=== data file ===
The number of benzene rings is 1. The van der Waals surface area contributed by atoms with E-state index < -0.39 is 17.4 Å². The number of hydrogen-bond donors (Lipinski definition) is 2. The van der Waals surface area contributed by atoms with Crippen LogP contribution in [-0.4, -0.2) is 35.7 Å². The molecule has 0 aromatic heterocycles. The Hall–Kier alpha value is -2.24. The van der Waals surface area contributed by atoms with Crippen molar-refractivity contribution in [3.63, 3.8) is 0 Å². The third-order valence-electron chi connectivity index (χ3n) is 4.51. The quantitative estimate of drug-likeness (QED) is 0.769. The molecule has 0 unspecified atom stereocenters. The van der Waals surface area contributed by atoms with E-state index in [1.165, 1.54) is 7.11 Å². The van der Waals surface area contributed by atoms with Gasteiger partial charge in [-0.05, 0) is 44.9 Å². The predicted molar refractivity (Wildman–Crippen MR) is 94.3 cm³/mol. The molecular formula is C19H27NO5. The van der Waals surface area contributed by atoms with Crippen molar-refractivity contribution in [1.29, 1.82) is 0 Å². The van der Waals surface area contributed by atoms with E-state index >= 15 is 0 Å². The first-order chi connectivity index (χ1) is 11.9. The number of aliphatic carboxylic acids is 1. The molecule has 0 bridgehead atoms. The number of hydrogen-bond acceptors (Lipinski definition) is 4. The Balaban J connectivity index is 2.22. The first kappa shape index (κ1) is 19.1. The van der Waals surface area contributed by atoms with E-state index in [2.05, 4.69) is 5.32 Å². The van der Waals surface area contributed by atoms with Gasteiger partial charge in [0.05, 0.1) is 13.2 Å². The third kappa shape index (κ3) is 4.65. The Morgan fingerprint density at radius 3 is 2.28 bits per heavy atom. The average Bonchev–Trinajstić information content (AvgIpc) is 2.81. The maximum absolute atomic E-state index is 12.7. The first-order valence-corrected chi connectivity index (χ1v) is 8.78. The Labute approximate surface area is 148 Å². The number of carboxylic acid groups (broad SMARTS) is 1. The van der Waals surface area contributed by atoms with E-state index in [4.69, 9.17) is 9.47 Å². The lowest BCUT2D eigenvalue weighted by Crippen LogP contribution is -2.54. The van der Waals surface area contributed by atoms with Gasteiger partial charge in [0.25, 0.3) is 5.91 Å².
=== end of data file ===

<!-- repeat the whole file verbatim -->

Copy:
The number of benzene rings is 1. The van der Waals surface area contributed by atoms with E-state index < -0.39 is 17.4 Å². The number of hydrogen-bond donors (Lipinski definition) is 2. The van der Waals surface area contributed by atoms with Crippen LogP contribution in [-0.4, -0.2) is 35.7 Å². The molecule has 0 aromatic heterocycles. The Hall–Kier alpha value is -2.24. The van der Waals surface area contributed by atoms with Crippen molar-refractivity contribution in [3.63, 3.8) is 0 Å². The third-order valence-electron chi connectivity index (χ3n) is 4.51. The quantitative estimate of drug-likeness (QED) is 0.769. The molecule has 0 unspecified atom stereocenters. The van der Waals surface area contributed by atoms with E-state index in [1.165, 1.54) is 7.11 Å². The van der Waals surface area contributed by atoms with Gasteiger partial charge in [-0.05, 0) is 44.9 Å². The predicted molar refractivity (Wildman–Crippen MR) is 94.3 cm³/mol. The molecular formula is C19H27NO5. The van der Waals surface area contributed by atoms with Crippen molar-refractivity contribution in [1.29, 1.82) is 0 Å². The van der Waals surface area contributed by atoms with E-state index >= 15 is 0 Å². The first-order chi connectivity index (χ1) is 11.9. The number of aliphatic carboxylic acids is 1. The molecule has 0 bridgehead atoms. The number of hydrogen-bond acceptors (Lipinski definition) is 4. The Balaban J connectivity index is 2.22. The first kappa shape index (κ1) is 19.1. The van der Waals surface area contributed by atoms with E-state index in [2.05, 4.69) is 5.32 Å². The van der Waals surface area contributed by atoms with Gasteiger partial charge in [0.05, 0.1) is 13.2 Å². The third kappa shape index (κ3) is 4.65. The Morgan fingerprint density at radius 3 is 2.28 bits per heavy atom. The average Bonchev–Trinajstić information content (AvgIpc) is 2.81. The maximum absolute atomic E-state index is 12.7. The first-order valence-corrected chi connectivity index (χ1v) is 8.78. The Labute approximate surface area is 148 Å². The number of carboxylic acid groups (broad SMARTS) is 1. The van der Waals surface area contributed by atoms with E-state index in [4.69, 9.17) is 9.47 Å². The lowest BCUT2D eigenvalue weighted by Crippen LogP contribution is -2.54. The van der Waals surface area contributed by atoms with Gasteiger partial charge in [0.25, 0.3) is 5.91 Å².